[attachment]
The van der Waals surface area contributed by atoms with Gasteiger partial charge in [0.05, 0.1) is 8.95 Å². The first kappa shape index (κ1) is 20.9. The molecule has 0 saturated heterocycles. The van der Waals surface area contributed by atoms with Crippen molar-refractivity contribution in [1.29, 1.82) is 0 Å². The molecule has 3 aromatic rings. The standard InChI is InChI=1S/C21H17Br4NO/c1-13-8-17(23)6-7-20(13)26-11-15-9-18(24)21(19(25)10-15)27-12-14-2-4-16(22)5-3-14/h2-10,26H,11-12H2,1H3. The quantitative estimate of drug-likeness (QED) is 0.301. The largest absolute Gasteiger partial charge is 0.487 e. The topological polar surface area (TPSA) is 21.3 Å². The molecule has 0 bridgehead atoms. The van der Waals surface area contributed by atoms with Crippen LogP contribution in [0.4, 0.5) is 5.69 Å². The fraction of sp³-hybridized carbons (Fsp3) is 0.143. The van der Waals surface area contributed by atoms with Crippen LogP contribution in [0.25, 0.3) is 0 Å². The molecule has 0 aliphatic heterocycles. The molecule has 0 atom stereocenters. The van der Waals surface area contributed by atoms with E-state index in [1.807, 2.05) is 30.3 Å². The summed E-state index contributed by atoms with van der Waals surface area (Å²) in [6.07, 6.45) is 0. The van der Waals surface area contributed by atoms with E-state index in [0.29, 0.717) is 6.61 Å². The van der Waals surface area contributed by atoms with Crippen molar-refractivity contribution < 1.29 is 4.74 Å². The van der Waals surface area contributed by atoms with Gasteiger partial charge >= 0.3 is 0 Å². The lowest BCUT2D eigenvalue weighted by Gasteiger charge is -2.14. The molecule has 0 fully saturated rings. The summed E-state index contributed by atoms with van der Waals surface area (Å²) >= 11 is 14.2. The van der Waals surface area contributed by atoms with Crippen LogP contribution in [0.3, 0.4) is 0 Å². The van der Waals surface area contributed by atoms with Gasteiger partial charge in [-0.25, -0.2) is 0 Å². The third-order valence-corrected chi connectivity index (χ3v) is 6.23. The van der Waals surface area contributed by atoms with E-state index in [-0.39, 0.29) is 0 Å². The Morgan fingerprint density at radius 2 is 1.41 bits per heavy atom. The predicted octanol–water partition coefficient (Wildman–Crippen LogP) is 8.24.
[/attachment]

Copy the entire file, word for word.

The van der Waals surface area contributed by atoms with Gasteiger partial charge in [0.05, 0.1) is 8.95 Å². The first kappa shape index (κ1) is 20.9. The molecule has 0 saturated heterocycles. The van der Waals surface area contributed by atoms with Crippen molar-refractivity contribution in [1.29, 1.82) is 0 Å². The molecule has 3 aromatic rings. The standard InChI is InChI=1S/C21H17Br4NO/c1-13-8-17(23)6-7-20(13)26-11-15-9-18(24)21(19(25)10-15)27-12-14-2-4-16(22)5-3-14/h2-10,26H,11-12H2,1H3. The quantitative estimate of drug-likeness (QED) is 0.301. The largest absolute Gasteiger partial charge is 0.487 e. The topological polar surface area (TPSA) is 21.3 Å². The molecule has 0 bridgehead atoms. The van der Waals surface area contributed by atoms with Crippen LogP contribution in [0.4, 0.5) is 5.69 Å². The fraction of sp³-hybridized carbons (Fsp3) is 0.143. The van der Waals surface area contributed by atoms with Crippen LogP contribution in [0.25, 0.3) is 0 Å². The molecule has 0 aliphatic heterocycles. The molecule has 0 atom stereocenters. The van der Waals surface area contributed by atoms with E-state index in [1.807, 2.05) is 30.3 Å². The summed E-state index contributed by atoms with van der Waals surface area (Å²) in [6.07, 6.45) is 0. The van der Waals surface area contributed by atoms with E-state index in [0.29, 0.717) is 6.61 Å². The van der Waals surface area contributed by atoms with Crippen molar-refractivity contribution < 1.29 is 4.74 Å². The van der Waals surface area contributed by atoms with Gasteiger partial charge >= 0.3 is 0 Å². The lowest BCUT2D eigenvalue weighted by Gasteiger charge is -2.14. The molecule has 0 fully saturated rings. The summed E-state index contributed by atoms with van der Waals surface area (Å²) >= 11 is 14.2. The van der Waals surface area contributed by atoms with Crippen LogP contribution in [0.3, 0.4) is 0 Å². The van der Waals surface area contributed by atoms with Gasteiger partial charge in [-0.25, -0.2) is 0 Å². The third-order valence-corrected chi connectivity index (χ3v) is 6.23. The van der Waals surface area contributed by atoms with E-state index in [-0.39, 0.29) is 0 Å². The Morgan fingerprint density at radius 2 is 1.41 bits per heavy atom. The predicted octanol–water partition coefficient (Wildman–Crippen LogP) is 8.24.